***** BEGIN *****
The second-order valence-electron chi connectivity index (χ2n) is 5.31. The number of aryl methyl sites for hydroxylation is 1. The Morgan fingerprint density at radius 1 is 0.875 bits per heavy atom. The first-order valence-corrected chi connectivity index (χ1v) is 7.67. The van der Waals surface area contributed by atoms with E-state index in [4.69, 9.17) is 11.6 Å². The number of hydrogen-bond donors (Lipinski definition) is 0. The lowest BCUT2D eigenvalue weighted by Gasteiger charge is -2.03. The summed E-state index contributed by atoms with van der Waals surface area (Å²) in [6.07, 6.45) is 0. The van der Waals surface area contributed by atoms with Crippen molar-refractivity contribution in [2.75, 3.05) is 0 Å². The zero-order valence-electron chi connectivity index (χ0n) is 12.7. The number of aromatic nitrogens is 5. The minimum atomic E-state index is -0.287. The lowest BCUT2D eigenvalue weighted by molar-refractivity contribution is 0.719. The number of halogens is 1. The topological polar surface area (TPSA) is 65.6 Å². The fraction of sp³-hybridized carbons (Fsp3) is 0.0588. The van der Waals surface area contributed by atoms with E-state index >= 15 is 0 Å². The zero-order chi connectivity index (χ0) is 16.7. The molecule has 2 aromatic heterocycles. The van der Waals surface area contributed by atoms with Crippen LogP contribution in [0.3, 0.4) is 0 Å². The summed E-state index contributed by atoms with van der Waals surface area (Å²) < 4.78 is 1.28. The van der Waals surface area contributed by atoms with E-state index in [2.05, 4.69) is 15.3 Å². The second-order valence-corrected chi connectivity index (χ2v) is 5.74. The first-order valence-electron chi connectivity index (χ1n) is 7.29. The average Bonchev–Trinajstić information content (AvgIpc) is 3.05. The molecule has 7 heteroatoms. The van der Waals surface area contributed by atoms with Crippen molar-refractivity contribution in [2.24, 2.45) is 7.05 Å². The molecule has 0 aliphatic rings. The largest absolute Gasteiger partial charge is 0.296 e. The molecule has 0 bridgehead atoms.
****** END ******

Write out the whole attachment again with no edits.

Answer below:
The second-order valence-electron chi connectivity index (χ2n) is 5.31. The number of aryl methyl sites for hydroxylation is 1. The Morgan fingerprint density at radius 1 is 0.875 bits per heavy atom. The first-order valence-corrected chi connectivity index (χ1v) is 7.67. The van der Waals surface area contributed by atoms with E-state index in [4.69, 9.17) is 11.6 Å². The number of hydrogen-bond donors (Lipinski definition) is 0. The lowest BCUT2D eigenvalue weighted by Gasteiger charge is -2.03. The summed E-state index contributed by atoms with van der Waals surface area (Å²) in [6.07, 6.45) is 0. The van der Waals surface area contributed by atoms with Crippen molar-refractivity contribution in [2.75, 3.05) is 0 Å². The zero-order valence-electron chi connectivity index (χ0n) is 12.7. The number of aromatic nitrogens is 5. The minimum atomic E-state index is -0.287. The lowest BCUT2D eigenvalue weighted by molar-refractivity contribution is 0.719. The number of halogens is 1. The topological polar surface area (TPSA) is 65.6 Å². The fraction of sp³-hybridized carbons (Fsp3) is 0.0588. The van der Waals surface area contributed by atoms with E-state index >= 15 is 0 Å². The zero-order chi connectivity index (χ0) is 16.7. The molecule has 2 aromatic heterocycles. The van der Waals surface area contributed by atoms with Crippen LogP contribution in [0.3, 0.4) is 0 Å². The summed E-state index contributed by atoms with van der Waals surface area (Å²) < 4.78 is 1.28. The van der Waals surface area contributed by atoms with E-state index in [2.05, 4.69) is 15.3 Å². The second-order valence-corrected chi connectivity index (χ2v) is 5.74. The first-order valence-electron chi connectivity index (χ1n) is 7.29. The average Bonchev–Trinajstić information content (AvgIpc) is 3.05. The molecule has 7 heteroatoms. The van der Waals surface area contributed by atoms with Crippen molar-refractivity contribution in [2.24, 2.45) is 7.05 Å². The molecule has 0 aliphatic rings. The largest absolute Gasteiger partial charge is 0.296 e. The molecule has 0 bridgehead atoms.